Jump to content

Welcome, Guest. You are currently viewing the forum as a guest which does not give you access to all the great features at GolfWRX such as viewing all the images, interacting with existing members and access to certain forums. Join our community today and enter into a chance to win a free regular giveaways. Registration is fast, simple and absolutely free. Create a FREE GolfWRX account here.

- - - - -

Pipe dream but want opinions...golf shop


  • Please log in to reply
40 replies to this topic

#1 Golfrnut

Golfrnut

    Major Winner

  • Advanced Members
  • PipPipPipPipPipPip
  • 2,629 posts
  •  
  • Member #: 132818
  • Joined: 07/12/2011
GolfWRX Likes : 272

Posted 16 January 2013 - 08:42 AM

Okay, since some are affiliated with/own golf shops in their respective areas I wanted to get some opinions.  And obviously this idea is just in the "I wish" process but wanted to get some public opinion.  I am in an area where the market is fairly untapped as far as golf sales go.  Most of the major retailers are atleast an hour away, the only think close to here is one smaller golf store, with rediculous prices, but the business still seems to go okay for them.  He has most of the reps availalbe to him, as well as a large fitting equipment selection(mizuno fitting cart, TM, Ping, etc) as well as a vector monitor.  Not a bad setup but I feel someone with the right angle could be a pretty good competitor in this area.  Biggest thing they have going for them is the longevity of the store and past business with everyone around here.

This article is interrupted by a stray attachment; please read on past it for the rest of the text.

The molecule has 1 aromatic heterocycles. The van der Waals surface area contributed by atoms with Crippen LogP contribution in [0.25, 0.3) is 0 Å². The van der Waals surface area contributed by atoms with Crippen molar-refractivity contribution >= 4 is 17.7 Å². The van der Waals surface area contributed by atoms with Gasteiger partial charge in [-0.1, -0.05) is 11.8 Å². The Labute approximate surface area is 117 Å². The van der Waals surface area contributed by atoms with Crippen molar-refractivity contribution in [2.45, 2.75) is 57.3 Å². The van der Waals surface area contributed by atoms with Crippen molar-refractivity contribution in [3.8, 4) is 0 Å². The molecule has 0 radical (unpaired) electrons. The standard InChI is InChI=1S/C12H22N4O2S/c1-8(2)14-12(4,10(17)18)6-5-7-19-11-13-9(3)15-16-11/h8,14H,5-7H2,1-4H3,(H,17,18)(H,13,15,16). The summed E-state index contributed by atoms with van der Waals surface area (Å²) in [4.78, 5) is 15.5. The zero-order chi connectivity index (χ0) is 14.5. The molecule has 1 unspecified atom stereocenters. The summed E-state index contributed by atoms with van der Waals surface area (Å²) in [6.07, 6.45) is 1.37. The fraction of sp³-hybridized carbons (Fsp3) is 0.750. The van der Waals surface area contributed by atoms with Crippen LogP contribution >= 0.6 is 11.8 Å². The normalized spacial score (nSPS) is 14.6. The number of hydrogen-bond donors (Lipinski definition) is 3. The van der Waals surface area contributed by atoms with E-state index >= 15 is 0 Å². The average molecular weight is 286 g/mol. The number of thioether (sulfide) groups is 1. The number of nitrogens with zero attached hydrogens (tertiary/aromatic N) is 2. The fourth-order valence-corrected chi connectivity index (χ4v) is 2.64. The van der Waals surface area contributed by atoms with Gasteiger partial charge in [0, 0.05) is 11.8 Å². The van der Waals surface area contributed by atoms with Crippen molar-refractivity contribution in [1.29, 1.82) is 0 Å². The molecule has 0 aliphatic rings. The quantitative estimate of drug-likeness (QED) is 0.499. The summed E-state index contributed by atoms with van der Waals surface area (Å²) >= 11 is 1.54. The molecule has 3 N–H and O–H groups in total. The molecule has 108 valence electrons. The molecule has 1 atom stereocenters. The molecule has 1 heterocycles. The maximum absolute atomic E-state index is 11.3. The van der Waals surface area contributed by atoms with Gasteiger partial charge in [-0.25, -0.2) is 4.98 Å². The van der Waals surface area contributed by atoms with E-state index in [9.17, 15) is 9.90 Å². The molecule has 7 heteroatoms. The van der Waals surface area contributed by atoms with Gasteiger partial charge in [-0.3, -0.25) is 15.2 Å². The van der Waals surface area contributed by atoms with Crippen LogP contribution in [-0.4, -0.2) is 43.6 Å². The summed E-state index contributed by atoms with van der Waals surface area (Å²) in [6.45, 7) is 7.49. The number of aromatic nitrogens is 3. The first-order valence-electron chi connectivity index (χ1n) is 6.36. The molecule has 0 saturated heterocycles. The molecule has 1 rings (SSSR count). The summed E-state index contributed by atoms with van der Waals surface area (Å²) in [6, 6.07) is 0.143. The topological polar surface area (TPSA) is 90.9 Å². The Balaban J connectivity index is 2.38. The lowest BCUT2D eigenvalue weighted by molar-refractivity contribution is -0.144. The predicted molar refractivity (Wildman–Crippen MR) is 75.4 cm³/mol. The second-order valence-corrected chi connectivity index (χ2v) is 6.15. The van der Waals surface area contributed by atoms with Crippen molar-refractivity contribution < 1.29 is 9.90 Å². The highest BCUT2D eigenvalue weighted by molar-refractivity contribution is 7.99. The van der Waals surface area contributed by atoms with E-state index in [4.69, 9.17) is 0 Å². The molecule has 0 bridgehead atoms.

So myself and a possible interested parter have an idea that might be able to start and might actually have a chance at surviving.  Provided we could get a good location, we would like to try opening a golf repair/retail shop that would have minimal inventory(onlty one or two of your more common sets) as well as having a larger assortment of demo clubs with a refined direction towards club fitting.  Smaller on-hand inventories w/ most orders being placed directly from the companies itself.  Would even like to be able to fit the person for special all the way down to the grips according to what a maker has available.  Now I realize that fitting/repair experience is a prime driver here.  As well as something that betters what's available, meaning being able to aquire/use something such as trackman.  It's all in the thought process at this point, but it is on the table.